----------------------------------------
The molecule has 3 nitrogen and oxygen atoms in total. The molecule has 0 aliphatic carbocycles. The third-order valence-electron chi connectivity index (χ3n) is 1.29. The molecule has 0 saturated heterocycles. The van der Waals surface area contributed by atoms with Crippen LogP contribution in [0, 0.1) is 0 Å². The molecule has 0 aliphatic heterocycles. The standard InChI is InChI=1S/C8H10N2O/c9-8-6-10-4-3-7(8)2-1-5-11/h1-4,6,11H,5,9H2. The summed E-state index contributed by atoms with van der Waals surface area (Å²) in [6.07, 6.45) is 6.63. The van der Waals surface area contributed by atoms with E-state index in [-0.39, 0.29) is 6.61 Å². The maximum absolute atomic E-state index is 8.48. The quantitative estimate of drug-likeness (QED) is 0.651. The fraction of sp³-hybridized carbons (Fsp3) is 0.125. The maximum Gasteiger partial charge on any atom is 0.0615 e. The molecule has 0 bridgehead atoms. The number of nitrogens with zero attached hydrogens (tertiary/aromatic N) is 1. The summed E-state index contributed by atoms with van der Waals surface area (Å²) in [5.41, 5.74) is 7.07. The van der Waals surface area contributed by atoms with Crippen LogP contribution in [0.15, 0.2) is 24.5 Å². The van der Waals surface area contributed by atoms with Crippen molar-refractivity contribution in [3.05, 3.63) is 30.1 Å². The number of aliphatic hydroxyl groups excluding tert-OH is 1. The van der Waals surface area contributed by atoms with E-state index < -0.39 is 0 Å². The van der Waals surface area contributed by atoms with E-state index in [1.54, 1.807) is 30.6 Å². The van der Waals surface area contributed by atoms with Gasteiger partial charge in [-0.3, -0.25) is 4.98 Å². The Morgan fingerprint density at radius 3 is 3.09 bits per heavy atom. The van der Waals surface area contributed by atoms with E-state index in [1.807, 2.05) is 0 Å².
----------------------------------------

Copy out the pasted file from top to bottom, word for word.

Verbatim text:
The molecule has 3 nitrogen and oxygen atoms in total. The molecule has 0 aliphatic carbocycles. The third-order valence-electron chi connectivity index (χ3n) is 1.29. The molecule has 0 saturated heterocycles. The van der Waals surface area contributed by atoms with Crippen LogP contribution in [0, 0.1) is 0 Å². The molecule has 0 aliphatic heterocycles. The standard InChI is InChI=1S/C8H10N2O/c9-8-6-10-4-3-7(8)2-1-5-11/h1-4,6,11H,5,9H2. The summed E-state index contributed by atoms with van der Waals surface area (Å²) in [6.07, 6.45) is 6.63. The van der Waals surface area contributed by atoms with E-state index in [-0.39, 0.29) is 6.61 Å². The maximum absolute atomic E-state index is 8.48. The quantitative estimate of drug-likeness (QED) is 0.651. The fraction of sp³-hybridized carbons (Fsp3) is 0.125. The maximum Gasteiger partial charge on any atom is 0.0615 e. The molecule has 0 bridgehead atoms. The number of nitrogens with zero attached hydrogens (tertiary/aromatic N) is 1. The summed E-state index contributed by atoms with van der Waals surface area (Å²) in [5.41, 5.74) is 7.07. The van der Waals surface area contributed by atoms with Crippen LogP contribution in [0.15, 0.2) is 24.5 Å². The van der Waals surface area contributed by atoms with Crippen molar-refractivity contribution in [3.05, 3.63) is 30.1 Å². The number of aliphatic hydroxyl groups excluding tert-OH is 1. The van der Waals surface area contributed by atoms with E-state index < -0.39 is 0 Å². The van der Waals surface area contributed by atoms with E-state index in [1.54, 1.807) is 30.6 Å². The van der Waals surface area contributed by atoms with Gasteiger partial charge in [-0.3, -0.25) is 4.98 Å². The Morgan fingerprint density at radius 3 is 3.09 bits per heavy atom. The van der Waals surface area contributed by atoms with E-state index in [1.807, 2.05) is 0 Å².